LAST SATURDAY A LARGE ROOF AVALANCHE TOOK DOWN GUESTS RELAXING ON A PATIO AT THE SUNSHINE MOUNTAIN LODGE IN BANFF NATIONAL PARK.
It’s not the first time that the Sunshine Mountain Lodge has experienced large damaging roof avalanches. If the lessons from past incidents had been learned and applied, the latest incident could easily have been avoided. Rooftop snow removal is not rocket science, it’s basic routine safety management.
On March 16, 2013 an unknown number of Sunshine Village guests were relaxing on the patio outside the Chimney Corner restaurant when suddenly and without warning they were hit by a large avalanche of snow and ice from above. The incident occurred when a large load of accumulated snow slid off a roof at the Sunshine Mountain Lodge and hit and partially buried the guests who had no time to run or protect themselves.
The Sunshine Mountain Lodge showing the new Chimney Corner roof that avalanched onto guests.
Initial reports indicate that none of the guests was seriously injured, but at least one or more required medical treatment. It could have been worse.
The Sunshine Mountain Lodge has a history of potentially deadly incidents involving large snow slides from roofs and overhanging snow cornices collapsing. Prior to last Saturday’s incident, the roof avalanches had only caused property damage. Sunshine Village’s management had been warned in the past that failure to competently manage this type of hazard could very forseeably lead to injuries or even fatalities. Sunshine failed to heed those warnings in the past, which resulted in documented property damage. Unfortunately the warnings were also not sufficient to prevent the latest incident either.
Since at least 2009, rooftop snow removal and related fall protection for workers has been a significant public and workplace safety issue at Sunshine Village. In 2009 Sunshine Village obtained four separate external consultant proposals for installation of fall protection systems to enable workers to safely remove rooftop snow hazards. One proposal was chosen but for reasons of insufficient budget the proposal was only partially implemented.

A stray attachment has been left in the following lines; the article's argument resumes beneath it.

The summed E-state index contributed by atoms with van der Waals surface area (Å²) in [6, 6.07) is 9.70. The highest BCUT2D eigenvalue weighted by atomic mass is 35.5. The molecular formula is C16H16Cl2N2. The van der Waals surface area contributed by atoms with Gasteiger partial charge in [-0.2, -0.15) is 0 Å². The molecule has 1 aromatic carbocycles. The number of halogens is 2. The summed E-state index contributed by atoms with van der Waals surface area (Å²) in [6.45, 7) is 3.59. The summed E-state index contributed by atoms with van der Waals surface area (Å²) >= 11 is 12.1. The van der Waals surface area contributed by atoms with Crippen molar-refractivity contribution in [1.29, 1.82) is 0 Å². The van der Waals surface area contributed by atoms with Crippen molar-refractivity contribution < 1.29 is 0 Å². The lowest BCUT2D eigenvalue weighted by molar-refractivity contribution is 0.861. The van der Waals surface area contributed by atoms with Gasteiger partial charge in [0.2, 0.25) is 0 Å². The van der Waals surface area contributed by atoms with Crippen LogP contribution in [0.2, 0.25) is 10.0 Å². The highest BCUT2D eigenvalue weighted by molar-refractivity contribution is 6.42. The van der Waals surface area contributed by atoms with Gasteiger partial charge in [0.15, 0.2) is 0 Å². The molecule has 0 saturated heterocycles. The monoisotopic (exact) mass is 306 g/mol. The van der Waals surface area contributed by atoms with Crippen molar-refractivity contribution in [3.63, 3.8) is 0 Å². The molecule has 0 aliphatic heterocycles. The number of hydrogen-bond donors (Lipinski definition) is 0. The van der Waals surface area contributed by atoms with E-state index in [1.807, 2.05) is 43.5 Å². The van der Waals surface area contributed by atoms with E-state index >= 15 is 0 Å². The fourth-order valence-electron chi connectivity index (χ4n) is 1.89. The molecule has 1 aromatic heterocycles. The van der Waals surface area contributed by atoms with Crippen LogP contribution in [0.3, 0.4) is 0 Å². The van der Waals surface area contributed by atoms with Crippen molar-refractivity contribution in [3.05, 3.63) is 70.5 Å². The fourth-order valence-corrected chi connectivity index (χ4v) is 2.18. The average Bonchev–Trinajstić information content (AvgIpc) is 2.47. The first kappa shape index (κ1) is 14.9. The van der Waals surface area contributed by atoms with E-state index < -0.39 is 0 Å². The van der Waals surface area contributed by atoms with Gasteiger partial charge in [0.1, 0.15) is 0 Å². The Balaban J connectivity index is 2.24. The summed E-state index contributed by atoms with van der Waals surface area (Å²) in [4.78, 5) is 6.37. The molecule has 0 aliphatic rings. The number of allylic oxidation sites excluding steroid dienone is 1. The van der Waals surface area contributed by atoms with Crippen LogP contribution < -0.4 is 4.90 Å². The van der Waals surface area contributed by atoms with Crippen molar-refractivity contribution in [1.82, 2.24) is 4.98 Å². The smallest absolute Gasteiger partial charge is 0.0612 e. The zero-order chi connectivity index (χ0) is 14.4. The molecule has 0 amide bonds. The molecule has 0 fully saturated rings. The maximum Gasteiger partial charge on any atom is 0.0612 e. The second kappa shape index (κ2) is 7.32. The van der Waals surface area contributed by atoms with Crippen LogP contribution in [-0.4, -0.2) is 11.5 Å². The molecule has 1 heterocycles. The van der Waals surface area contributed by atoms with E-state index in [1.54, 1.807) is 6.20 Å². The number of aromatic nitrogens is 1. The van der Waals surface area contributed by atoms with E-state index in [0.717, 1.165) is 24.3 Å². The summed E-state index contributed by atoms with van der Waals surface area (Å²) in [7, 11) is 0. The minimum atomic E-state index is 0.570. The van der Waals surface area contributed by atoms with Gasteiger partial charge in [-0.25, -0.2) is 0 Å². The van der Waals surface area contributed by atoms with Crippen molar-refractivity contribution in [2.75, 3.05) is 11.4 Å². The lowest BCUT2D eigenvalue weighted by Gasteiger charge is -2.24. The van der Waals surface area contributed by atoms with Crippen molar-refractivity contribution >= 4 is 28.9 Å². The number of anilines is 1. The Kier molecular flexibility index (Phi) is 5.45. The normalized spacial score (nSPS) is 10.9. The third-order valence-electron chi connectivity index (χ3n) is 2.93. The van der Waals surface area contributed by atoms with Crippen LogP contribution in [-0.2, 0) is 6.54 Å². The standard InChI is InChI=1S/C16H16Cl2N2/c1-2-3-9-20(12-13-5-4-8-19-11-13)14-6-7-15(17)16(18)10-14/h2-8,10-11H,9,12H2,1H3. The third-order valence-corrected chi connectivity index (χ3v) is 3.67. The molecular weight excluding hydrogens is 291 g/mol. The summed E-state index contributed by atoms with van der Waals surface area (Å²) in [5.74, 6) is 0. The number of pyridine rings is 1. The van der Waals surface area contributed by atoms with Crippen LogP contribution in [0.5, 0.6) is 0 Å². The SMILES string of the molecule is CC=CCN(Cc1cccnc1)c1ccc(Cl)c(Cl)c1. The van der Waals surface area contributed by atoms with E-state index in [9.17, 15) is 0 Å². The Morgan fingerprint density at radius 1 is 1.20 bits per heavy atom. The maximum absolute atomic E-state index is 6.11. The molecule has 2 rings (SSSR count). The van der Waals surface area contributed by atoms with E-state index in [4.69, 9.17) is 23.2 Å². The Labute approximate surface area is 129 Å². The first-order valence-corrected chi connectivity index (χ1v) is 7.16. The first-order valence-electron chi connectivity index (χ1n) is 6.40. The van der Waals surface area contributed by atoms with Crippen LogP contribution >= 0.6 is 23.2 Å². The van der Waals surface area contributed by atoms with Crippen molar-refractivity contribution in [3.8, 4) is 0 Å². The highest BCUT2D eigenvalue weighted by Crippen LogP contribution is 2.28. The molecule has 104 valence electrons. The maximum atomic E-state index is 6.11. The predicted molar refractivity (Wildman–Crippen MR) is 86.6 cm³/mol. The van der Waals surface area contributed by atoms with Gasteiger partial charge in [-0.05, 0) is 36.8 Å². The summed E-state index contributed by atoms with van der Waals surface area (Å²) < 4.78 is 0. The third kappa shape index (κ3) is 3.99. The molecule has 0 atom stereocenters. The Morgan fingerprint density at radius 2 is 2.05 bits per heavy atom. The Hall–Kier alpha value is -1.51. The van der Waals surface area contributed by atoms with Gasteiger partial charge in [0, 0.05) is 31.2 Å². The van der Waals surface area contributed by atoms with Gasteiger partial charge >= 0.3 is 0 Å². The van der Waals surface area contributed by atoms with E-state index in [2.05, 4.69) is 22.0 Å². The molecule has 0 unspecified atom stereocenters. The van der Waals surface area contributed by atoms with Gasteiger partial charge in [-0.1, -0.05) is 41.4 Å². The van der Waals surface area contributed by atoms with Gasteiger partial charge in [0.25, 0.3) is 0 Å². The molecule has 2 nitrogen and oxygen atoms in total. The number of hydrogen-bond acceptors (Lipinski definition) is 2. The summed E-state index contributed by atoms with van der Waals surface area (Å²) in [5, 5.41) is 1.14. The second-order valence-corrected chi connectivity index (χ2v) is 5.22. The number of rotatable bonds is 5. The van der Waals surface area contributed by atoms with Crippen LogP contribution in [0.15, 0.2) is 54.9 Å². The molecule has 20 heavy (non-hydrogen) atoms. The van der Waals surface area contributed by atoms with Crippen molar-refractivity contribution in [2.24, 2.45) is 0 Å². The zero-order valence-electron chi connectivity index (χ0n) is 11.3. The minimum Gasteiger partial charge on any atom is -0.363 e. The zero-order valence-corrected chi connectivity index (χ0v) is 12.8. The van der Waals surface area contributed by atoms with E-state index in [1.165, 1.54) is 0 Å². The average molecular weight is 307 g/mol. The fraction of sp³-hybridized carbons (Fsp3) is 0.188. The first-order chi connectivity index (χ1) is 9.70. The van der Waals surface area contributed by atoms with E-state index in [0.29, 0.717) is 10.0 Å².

That same year, Sunshine Village added a multi-million dollar new wing to the Sunshine Mountain Lodge. When installation of a rooftop fall protection was recommended the then GM and VP of Operations Ken Derpak stated that there was no budget for installing fall protection systems on the multi-million dollar new building. A system was installed on the original hotel roof but during the 2009/10 season the hazard was mismanaged by Sunshine Village and eventually resulted in at least two documented incidents and major property damage. Despite the obvious need to implement a fully comprehensive control program, Sunshine Village subsequently issued a memo confirming that there was no budget for further fall protection systems. It is unclear if that budget restriction has since changed but regardless, the incidents keep coming.
Sunshine recently renovated the Chimney Corner restaurant. The renovation resulted in a new roofline and a new rooftop accumulation of snow. It’s clear that this created a hazard similar to that which caused the previous incidents and this time the consequences of that hazard impacted Sunshine’s guests, literally.
Last Saturday’s incident proves beyond doubt that Sunshine Village must implement an effective public safety program to control all rooftop snow hazards at the resort. The program must include fully code-compliant engineered fall protection systems, competency-based training and competent supervision for the workers who are sent up on the roofs to do the job. Bottom line, this incident is unacceptable in a Canadian national park that prides itself on its public safety record and international reputation as a world class destination.
ROOF AVALANCHE HITS GUESTS AT SUNSHINE MOUNTAIN LODGE. Last Saturday snow on this roof slid onto the deck and into the hot tub, hitting and injuring guests. Sunshine’s management has been previously warned that a failure to manage this type of hazard would result in injuries or even fatalities. (Photo from Sunshine Village Google+)
This photo from Sunshine Village’s Google+ page shows the recently renovated Chimney Corner restaurant. Last Saturday this roof shed it’s snowload without warning onto unsuspecting guests.
Sunshine Village’s Response:
Sunshine Village Watch contacted Sunshine’s lawyer to provide the company a 24-hour pre-publication opportunity (extended to 48 hours) to comment on this story and/or to dispute the information provided. Here is the company’s responses (edited for relevance):
Prima facie your allegations are defamatory, including those of “a history of potentially deadly incidents”, “negligent mismanagement”,” failure to heed warnings”, “repeatedly ignoring safety warnings”, etc.You publish this material at your peril. Our client objects to publication of this story and reserves all rights in relation thereto. Be advised that your mere 24 hour time for response will be relied upon by Sunshine as evidence of malice on your part.
… for the record Sunshine Village denies the allegations you propose to make in your story. Your proposed sub head is inflammatory and it appears that you are taking advantage of one incident to paint an unfair picture of the company. Sunshine Village is committed to safe facilities for the benefit of guests and workers.
L. Frank Molnar, MIR
Field Law LLP
Further comments by Sunshine Village will be published here if received.
Other Sunshine Mountain Lodge safety posts:
Did you witness this incident? Do you have additional information, photos or video? If so please contact Sunshine Village Watch.
Meanwhile, the following video (not from Sunshine Village) demonstrates the harm even a small roof avalanche can do: